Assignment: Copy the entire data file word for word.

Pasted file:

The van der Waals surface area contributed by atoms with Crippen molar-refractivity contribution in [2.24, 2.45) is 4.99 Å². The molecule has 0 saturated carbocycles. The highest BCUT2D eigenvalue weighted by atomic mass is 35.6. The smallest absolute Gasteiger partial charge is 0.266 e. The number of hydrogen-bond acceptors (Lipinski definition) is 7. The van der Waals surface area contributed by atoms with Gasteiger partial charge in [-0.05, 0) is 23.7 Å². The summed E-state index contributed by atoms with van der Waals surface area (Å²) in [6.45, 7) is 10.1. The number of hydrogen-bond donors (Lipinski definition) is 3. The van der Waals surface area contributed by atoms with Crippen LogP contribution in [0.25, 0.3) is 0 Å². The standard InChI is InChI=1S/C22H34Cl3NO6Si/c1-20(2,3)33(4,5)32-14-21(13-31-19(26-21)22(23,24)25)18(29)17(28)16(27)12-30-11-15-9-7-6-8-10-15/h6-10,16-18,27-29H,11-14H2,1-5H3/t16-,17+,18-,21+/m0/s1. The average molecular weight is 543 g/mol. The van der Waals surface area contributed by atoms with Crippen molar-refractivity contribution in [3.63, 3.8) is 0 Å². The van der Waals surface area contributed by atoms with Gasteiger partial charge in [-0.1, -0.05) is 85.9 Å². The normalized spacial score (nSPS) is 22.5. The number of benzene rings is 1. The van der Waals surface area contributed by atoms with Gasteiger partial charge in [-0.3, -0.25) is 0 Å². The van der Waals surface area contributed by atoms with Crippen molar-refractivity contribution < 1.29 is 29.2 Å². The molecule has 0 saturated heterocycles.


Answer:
The van der Waals surface area contributed by atoms with Crippen molar-refractivity contribution in [2.24, 2.45) is 4.99 Å². The molecule has 0 saturated carbocycles. The highest BCUT2D eigenvalue weighted by atomic mass is 35.6. The smallest absolute Gasteiger partial charge is 0.266 e. The number of hydrogen-bond acceptors (Lipinski definition) is 7. The van der Waals surface area contributed by atoms with Gasteiger partial charge in [-0.05, 0) is 23.7 Å². The summed E-state index contributed by atoms with van der Waals surface area (Å²) in [6.45, 7) is 10.1. The number of hydrogen-bond donors (Lipinski definition) is 3. The van der Waals surface area contributed by atoms with Crippen LogP contribution in [0.25, 0.3) is 0 Å². The standard InChI is InChI=1S/C22H34Cl3NO6Si/c1-20(2,3)33(4,5)32-14-21(13-31-19(26-21)22(23,24)25)18(29)17(28)16(27)12-30-11-15-9-7-6-8-10-15/h6-10,16-18,27-29H,11-14H2,1-5H3/t16-,17+,18-,21+/m0/s1. The average molecular weight is 543 g/mol. The van der Waals surface area contributed by atoms with Crippen molar-refractivity contribution in [3.63, 3.8) is 0 Å². The van der Waals surface area contributed by atoms with Gasteiger partial charge in [-0.1, -0.05) is 85.9 Å². The normalized spacial score (nSPS) is 22.5. The number of benzene rings is 1. The van der Waals surface area contributed by atoms with Gasteiger partial charge in [-0.3, -0.25) is 0 Å². The van der Waals surface area contributed by atoms with Crippen molar-refractivity contribution < 1.29 is 29.2 Å². The molecule has 0 saturated heterocycles.